"There’s added pressure for sure. And I
like that pressure. It makes me want to train harder and be a better
fighter." - Sergio Pettis
Monday mornings after a fight were always interesting for Sergio Pettis, teenage high school student and budding mixed martial artist. Just 15 when he had his first amateur fight, the Milwaukee native was fighting grown men on weekends while his peers had house parties and played video games.
“Some days I’d be a little beat up and my face would be a little messed up,” he says with a chuckle. “It was cool though. I felt I was different. We had the football players, the wrestlers, and I was the only kid that was doing mixed martial arts at the time. I was the kid fighting, and a lot of people liked it and told me ‘hopefully you’ll make it.’ And now I’m here.”
Being here is almost destiny for the youngest fighter currently on the UFC roster. At 20, the younger brother of UFC lightweight champion Anthony Pettis was expected to earn a spot on the roster as soon as he put on the gloves. And like he said, after just nine pro fights, he’s here, making his debut this Saturday in a UFC 167 prelim bout against Will Campuzano.
“A lot of people always told me that (I’d be in the UFC),” he said. “Obviously they’ve seen my brother fight and they’d say ‘you’re next.’ I knew I was gonna be here, but I didn’t think it was going to be that soon.”
He’s got the bloodlines and the talent though, something evident from that first amateur fight. And when he was asked for his official UFC bio what it means to be fighting in the Octagon, he spoke of having pretend UFC fights in his house when he was just 13. Of course, when hearing that you have to ask, did he ever get caught?
“I never got caught, thank God,” he laughs. “That would have been kind of embarrassing. I used to make sure no one was home, I’d look out the windows and make sure no one was coming, and when I knew the coast was clear I’d start fighting.”
He hasn’t stopped since, though these days someone’s fighting him back, even if they haven’t been successful in slowing his rise. 9-0 with six finishes, five in the first round, “The Phenom” looks to be the real deal, and not just because of his talent or his brother. The bantamweight has a maturity about him that is noticeable from the moment you talk to him, and that may be his biggest asset.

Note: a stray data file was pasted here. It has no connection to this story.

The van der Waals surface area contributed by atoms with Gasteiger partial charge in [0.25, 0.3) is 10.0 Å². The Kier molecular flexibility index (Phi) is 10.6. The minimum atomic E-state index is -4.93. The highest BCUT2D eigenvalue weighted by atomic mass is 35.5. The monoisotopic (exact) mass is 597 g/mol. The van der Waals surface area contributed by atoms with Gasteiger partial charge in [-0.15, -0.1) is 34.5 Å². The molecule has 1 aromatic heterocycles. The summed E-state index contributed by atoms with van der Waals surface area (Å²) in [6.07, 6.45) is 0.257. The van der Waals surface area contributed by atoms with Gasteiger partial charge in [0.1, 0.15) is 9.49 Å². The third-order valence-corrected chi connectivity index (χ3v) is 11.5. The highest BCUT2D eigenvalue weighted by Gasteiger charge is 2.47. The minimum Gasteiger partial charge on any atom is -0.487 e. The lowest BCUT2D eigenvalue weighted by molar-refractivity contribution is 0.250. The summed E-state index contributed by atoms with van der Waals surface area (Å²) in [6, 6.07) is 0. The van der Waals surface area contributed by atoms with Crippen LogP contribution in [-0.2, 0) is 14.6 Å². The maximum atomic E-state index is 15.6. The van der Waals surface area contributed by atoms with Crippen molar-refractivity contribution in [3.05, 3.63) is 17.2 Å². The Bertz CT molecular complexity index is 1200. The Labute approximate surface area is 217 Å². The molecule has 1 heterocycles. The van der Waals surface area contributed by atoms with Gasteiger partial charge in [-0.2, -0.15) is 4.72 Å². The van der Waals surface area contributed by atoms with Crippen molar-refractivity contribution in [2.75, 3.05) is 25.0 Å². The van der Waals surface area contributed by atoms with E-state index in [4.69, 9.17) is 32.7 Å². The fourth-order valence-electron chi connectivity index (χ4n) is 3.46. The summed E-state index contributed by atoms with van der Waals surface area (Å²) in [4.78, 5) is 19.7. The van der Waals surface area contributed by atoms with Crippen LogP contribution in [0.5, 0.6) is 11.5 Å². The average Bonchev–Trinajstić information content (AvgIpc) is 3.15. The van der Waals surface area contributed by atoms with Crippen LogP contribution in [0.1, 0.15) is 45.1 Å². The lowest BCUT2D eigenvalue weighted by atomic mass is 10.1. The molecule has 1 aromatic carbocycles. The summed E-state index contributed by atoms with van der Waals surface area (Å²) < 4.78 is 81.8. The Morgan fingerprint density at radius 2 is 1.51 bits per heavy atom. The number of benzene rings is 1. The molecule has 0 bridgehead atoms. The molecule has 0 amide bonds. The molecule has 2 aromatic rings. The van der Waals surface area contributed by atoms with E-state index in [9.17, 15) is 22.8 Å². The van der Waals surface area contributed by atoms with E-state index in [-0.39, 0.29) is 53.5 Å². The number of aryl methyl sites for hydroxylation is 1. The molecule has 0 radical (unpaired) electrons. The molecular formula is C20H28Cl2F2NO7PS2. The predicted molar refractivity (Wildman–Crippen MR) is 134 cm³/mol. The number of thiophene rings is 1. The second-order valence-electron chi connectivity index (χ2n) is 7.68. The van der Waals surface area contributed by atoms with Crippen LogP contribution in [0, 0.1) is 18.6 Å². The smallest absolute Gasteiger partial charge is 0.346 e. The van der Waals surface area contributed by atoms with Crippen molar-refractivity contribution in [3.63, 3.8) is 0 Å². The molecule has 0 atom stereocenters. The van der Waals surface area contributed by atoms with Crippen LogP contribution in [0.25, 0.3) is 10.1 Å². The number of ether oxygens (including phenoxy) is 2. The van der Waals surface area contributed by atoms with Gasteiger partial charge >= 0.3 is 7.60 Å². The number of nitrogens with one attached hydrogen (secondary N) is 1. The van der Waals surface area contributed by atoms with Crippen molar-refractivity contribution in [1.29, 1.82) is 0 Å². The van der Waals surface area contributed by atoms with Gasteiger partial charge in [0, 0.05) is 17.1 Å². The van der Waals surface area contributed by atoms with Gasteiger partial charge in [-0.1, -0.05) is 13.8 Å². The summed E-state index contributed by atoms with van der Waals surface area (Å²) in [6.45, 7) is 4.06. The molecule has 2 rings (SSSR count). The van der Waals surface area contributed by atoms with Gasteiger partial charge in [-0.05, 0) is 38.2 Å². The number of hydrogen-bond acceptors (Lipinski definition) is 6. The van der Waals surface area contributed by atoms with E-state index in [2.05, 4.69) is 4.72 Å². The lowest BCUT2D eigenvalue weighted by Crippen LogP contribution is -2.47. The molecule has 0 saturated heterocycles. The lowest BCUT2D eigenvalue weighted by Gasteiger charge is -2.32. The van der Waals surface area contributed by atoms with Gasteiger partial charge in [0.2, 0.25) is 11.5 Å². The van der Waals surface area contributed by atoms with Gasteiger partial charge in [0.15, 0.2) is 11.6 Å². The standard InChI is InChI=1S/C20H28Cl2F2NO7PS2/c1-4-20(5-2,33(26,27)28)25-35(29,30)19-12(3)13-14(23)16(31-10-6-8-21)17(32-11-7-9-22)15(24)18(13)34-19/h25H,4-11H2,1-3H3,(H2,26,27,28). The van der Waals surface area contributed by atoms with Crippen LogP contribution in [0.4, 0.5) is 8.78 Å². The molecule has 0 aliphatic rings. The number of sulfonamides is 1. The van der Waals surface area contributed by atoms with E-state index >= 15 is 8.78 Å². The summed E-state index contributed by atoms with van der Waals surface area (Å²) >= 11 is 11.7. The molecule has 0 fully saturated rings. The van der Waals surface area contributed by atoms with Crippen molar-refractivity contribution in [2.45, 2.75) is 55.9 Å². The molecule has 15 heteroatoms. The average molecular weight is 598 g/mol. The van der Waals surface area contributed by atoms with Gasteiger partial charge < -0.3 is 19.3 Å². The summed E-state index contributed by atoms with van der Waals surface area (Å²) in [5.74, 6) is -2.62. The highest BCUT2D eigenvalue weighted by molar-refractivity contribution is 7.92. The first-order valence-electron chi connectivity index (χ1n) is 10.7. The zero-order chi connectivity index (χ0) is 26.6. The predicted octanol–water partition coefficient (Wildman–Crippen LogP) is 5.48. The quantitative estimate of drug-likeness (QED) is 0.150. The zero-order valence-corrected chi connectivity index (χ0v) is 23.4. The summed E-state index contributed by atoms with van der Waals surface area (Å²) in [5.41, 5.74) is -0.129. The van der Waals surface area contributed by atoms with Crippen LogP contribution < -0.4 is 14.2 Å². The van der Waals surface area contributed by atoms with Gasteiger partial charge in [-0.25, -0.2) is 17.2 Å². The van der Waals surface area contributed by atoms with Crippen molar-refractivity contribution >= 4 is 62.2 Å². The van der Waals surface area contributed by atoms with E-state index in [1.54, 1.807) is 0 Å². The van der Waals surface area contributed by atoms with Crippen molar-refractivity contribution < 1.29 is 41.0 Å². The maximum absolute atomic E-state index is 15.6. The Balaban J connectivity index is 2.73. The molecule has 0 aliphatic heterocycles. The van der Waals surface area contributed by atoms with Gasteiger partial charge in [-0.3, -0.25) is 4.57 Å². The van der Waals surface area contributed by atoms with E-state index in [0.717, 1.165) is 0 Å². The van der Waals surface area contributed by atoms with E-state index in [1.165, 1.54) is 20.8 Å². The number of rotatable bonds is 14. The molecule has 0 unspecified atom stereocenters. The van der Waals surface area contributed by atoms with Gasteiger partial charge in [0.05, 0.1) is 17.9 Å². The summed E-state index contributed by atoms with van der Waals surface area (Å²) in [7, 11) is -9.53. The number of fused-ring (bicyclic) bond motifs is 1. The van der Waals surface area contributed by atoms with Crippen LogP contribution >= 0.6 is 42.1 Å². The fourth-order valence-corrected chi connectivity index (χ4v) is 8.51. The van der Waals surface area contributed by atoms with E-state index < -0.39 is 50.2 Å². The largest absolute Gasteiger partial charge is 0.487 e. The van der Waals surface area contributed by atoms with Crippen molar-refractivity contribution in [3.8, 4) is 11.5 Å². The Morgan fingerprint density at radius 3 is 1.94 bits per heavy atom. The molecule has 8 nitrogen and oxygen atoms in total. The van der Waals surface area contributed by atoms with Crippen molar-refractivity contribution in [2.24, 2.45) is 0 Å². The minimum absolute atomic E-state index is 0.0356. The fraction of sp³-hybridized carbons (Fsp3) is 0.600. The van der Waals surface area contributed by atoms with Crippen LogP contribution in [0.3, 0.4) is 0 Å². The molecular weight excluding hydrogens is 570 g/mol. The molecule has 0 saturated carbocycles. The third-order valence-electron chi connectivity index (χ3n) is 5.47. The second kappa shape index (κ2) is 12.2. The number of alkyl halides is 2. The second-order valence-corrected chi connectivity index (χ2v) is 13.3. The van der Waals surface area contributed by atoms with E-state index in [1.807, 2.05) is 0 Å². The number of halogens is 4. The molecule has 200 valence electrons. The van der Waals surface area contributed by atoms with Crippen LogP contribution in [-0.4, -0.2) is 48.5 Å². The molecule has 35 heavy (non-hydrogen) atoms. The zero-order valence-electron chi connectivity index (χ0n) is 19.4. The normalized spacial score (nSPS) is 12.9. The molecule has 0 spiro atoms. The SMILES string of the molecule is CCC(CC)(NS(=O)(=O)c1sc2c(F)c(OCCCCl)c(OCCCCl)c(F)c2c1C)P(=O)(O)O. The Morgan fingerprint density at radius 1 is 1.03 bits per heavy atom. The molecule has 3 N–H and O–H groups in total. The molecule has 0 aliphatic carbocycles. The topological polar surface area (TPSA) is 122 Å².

“I think it’s my mom,” he said. “Also losing my father at a young age, I had that feeling of losing someone and it makes you appreciate life a lot more. And I was always hanging out with my older brothers Anthony and Ray, so I’d try to act more mature (Laughs), and I guess it stuck with me. My mom put us in the right position and made sure we had the right head on our shoulders and that we were always strict and had respect for ourselves.”
And Pettis doesn’t shy away from showing his obvious respect for his brother, the champ. In fact, when listing his strengths, Pettis listed “Standup, Anthony Pettis’ little brother.”
“He’s my brother,” said Sergio. “People are going to think that by beating me they’re beating him and they’re gonna want to use that to take me out. But Anthony’s my training partner, I live with the guy, I get to see what he does, and I see his mindset for the fights he has. His last fight (against Benson Henderson), I saw his mindset fighting for the belt, and it was just ridiculous how focused he was and how calm he was. He was so confident, and that’s what I’m trying to bring to the table. I’m trying to find that confidence that Anthony has. I’ve got all the tricky moves now; I’ve just got to throw them.”
He was originally scheduled to throw them against British groundfighting wiz Vaughan Lee, but after Lee was injured, Campuzano got the call to return to the UFC for the first time since 2011.
“I’m used to it happening, and it happens a lot in the sport,” he said. “People get injured and replacements come in. The only thing that’s different now is that Campuzano’s an orthodox fighter and Vaughan Lee was a southpaw. So it’s different angles, but it’s still a fight and I’ve got to react to what he throws at me. I’m ready for this.”
It may be an even better style matchup for Pettis, since he won’t have to look for Campuzano on the feet.
“A fight’s a fight, but I used to watch Campuzano when he was in the WEC,” said Pettis of his foe, who has won five straight since his last UFC appearance. “He was fighting around the same time my brother was and I thought he was tough and a great standup fighter. And now I get to fight this guy. So I’m very excited to fight Will. We’re both gonna keep it standing and we’re both going to try to knock each other out.”
And so it begins. Another Pettis enters the UFC, and the younger one knows that there will always be an extra set of eyes on him. Funny thing is, Sergio Pettis likes it.
“There’s added pressure for sure,” he said. “I’m Anthony Pettis’ little brother, this guy’s kicking off cages, submitting people in the first round in title fights, and they’re looking at me to do the same. And I like that pressure. It makes me want to train harder and be a better fighter.”